Over 5,300 GitLab servers exposed to zero-click account takeover attacks


Over 5,300 internet-exposed GitLab instances are vulnerable to CVE-2023-7028, a zero-click account takeover flaw GitLab warned about earlier this month.

The critical (CVSS score: 10.0) flaw allows attackers to send password reset emails for a targeted account to an attacker-controlled email address, allowing the threat actor to change the password and take over the account.

Although the flaw does not bypass two-factor authentication (2FA), it is a significant risk for any accounts not protected by this extra security mechanism.

The issue impacts GitLab Community and Enterprise Edition versions 16.1 before 16.1.5, 16.2 before 16.2.8, 16.3 before 16.3.6, 16.4 before 16.4.4, 16.5 before 16.5.6, 16.6 before 16.6.4, and 16.7 before 16.7.2.

GitLab released fixes in 16.7.2, 16.5.6, and 16.6.4, also backporting patches to 16.1.6, 16.2.9, and 16.3.7, on January 11, 2024.

Today, 13 days after the security updates were made available, threat monitoring service ShadowServer reports seeing 5,379 vulnerable GitLab instances exposed online.

Based on GitLab’s role as a software development and project planning platform and the type and severity of the flaw, these servers are at risk of supply chain attacks, proprietary code disclosure, API key leaks, and other malicious activity.

Shadowserver reports that most of the vulnerable servers are in the United States (964), followed by Germany (730), Russia (721), China (503), France (298), the U.K. (122), India (117), and Canada (99).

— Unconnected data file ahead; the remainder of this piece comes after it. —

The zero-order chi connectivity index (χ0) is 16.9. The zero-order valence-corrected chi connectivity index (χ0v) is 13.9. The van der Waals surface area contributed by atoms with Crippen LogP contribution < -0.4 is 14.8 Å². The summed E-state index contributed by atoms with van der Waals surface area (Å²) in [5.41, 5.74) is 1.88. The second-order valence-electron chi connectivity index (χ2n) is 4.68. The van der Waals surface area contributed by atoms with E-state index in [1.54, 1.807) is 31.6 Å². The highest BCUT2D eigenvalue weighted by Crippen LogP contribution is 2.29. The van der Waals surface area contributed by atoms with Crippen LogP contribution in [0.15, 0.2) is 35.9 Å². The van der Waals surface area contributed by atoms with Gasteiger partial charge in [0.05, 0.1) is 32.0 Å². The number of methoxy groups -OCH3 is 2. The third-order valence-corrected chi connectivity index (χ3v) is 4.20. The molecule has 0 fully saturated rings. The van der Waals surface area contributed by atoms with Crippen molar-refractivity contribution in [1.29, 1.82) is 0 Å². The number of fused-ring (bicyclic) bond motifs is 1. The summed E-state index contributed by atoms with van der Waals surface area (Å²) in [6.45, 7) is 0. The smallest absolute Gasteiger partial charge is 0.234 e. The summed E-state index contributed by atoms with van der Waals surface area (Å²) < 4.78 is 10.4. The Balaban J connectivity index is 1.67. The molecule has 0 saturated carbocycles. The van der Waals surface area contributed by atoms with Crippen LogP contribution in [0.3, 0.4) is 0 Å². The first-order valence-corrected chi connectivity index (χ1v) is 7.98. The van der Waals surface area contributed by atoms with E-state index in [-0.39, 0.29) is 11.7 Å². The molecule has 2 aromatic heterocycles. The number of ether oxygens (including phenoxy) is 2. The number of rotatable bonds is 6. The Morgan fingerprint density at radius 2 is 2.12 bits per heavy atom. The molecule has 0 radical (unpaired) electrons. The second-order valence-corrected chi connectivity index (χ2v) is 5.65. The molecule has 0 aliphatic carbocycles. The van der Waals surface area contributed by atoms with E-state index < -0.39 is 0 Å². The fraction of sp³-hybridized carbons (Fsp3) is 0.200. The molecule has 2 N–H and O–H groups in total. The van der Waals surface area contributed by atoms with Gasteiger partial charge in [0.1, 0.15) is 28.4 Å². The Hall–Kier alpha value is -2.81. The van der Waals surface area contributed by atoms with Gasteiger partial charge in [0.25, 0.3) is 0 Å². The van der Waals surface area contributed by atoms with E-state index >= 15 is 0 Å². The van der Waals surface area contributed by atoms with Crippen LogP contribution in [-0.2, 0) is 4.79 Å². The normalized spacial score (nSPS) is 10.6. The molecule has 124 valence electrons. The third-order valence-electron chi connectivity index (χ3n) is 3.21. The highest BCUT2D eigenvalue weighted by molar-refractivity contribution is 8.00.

Those who haven’t patched yet may have been compromised already, so using GitLab’s incident response guide and checking for signs of compromise is critical.

GitLab previously shared the following detection tips for defenders:

  • Check gitlab-rails/production_json.log for HTTP requests to the /users/password path with params.value.email consisting of a JSON array with multiple email addresses.
  • Check gitlab-rails/audit_json.log for entries with meta.caller.id of PasswordsController#create and target_details consisting of a JSON array with multiple email addresses.

Admins who find instances that have been compromised should rotate all credentials, API tokens, certificates, and any other secrets, in addition to enabling 2FA on all accounts and applying the security update.

After securing the servers, admins should check for modifications in their developer environment, including source code and potentially tampered files.

As of today, there have been no confirmed cases of active exploitation of CVE-2023-7028, but this shouldn’t be interpreted as a reason to postpone taking action.

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